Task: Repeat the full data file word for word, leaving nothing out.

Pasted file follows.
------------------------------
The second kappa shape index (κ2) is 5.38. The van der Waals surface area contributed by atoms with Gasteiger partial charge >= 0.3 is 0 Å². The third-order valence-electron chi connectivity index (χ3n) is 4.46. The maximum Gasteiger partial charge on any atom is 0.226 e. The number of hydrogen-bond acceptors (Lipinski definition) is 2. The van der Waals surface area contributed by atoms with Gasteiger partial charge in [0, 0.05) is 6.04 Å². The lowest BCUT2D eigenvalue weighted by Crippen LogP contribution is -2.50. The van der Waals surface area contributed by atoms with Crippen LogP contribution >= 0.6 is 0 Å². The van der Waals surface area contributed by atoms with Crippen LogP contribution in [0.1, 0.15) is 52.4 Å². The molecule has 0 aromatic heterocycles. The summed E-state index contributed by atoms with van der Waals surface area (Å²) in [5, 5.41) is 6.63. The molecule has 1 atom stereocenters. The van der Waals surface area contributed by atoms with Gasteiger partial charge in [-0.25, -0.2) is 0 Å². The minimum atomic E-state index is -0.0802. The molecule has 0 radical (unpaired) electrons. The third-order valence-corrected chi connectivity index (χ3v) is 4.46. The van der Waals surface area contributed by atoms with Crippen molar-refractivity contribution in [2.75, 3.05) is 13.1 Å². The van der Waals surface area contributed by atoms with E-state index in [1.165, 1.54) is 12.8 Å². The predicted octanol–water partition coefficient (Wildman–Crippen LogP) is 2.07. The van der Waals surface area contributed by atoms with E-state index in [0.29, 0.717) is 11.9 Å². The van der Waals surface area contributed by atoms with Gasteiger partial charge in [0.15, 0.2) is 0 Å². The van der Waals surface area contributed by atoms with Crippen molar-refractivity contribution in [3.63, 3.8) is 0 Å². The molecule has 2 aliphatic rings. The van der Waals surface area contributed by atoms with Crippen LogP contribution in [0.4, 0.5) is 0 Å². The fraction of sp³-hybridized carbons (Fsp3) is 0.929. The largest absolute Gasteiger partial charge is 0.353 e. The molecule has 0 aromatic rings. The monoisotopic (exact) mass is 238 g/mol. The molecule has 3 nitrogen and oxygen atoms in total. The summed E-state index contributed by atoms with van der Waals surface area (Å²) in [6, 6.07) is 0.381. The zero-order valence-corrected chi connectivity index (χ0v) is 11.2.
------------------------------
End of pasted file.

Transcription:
The second kappa shape index (κ2) is 5.38. The van der Waals surface area contributed by atoms with Gasteiger partial charge >= 0.3 is 0 Å². The third-order valence-electron chi connectivity index (χ3n) is 4.46. The maximum Gasteiger partial charge on any atom is 0.226 e. The number of hydrogen-bond acceptors (Lipinski definition) is 2. The van der Waals surface area contributed by atoms with Gasteiger partial charge in [0, 0.05) is 6.04 Å². The lowest BCUT2D eigenvalue weighted by Crippen LogP contribution is -2.50. The van der Waals surface area contributed by atoms with Crippen LogP contribution >= 0.6 is 0 Å². The van der Waals surface area contributed by atoms with Crippen LogP contribution in [0.1, 0.15) is 52.4 Å². The molecule has 0 aromatic heterocycles. The summed E-state index contributed by atoms with van der Waals surface area (Å²) in [5, 5.41) is 6.63. The molecule has 1 atom stereocenters. The van der Waals surface area contributed by atoms with Gasteiger partial charge in [-0.25, -0.2) is 0 Å². The minimum atomic E-state index is -0.0802. The molecule has 0 radical (unpaired) electrons. The third-order valence-corrected chi connectivity index (χ3v) is 4.46. The van der Waals surface area contributed by atoms with Crippen molar-refractivity contribution in [2.75, 3.05) is 13.1 Å². The van der Waals surface area contributed by atoms with E-state index in [1.165, 1.54) is 12.8 Å². The predicted octanol–water partition coefficient (Wildman–Crippen LogP) is 2.07. The van der Waals surface area contributed by atoms with E-state index in [0.29, 0.717) is 11.9 Å². The van der Waals surface area contributed by atoms with Gasteiger partial charge in [0.15, 0.2) is 0 Å². The van der Waals surface area contributed by atoms with Crippen molar-refractivity contribution in [3.63, 3.8) is 0 Å². The molecule has 2 aliphatic rings. The van der Waals surface area contributed by atoms with Crippen LogP contribution in [0.4, 0.5) is 0 Å². The fraction of sp³-hybridized carbons (Fsp3) is 0.929. The largest absolute Gasteiger partial charge is 0.353 e. The molecule has 0 aromatic rings. The monoisotopic (exact) mass is 238 g/mol. The molecule has 3 nitrogen and oxygen atoms in total. The summed E-state index contributed by atoms with van der Waals surface area (Å²) in [6, 6.07) is 0.381. The zero-order valence-corrected chi connectivity index (χ0v) is 11.2.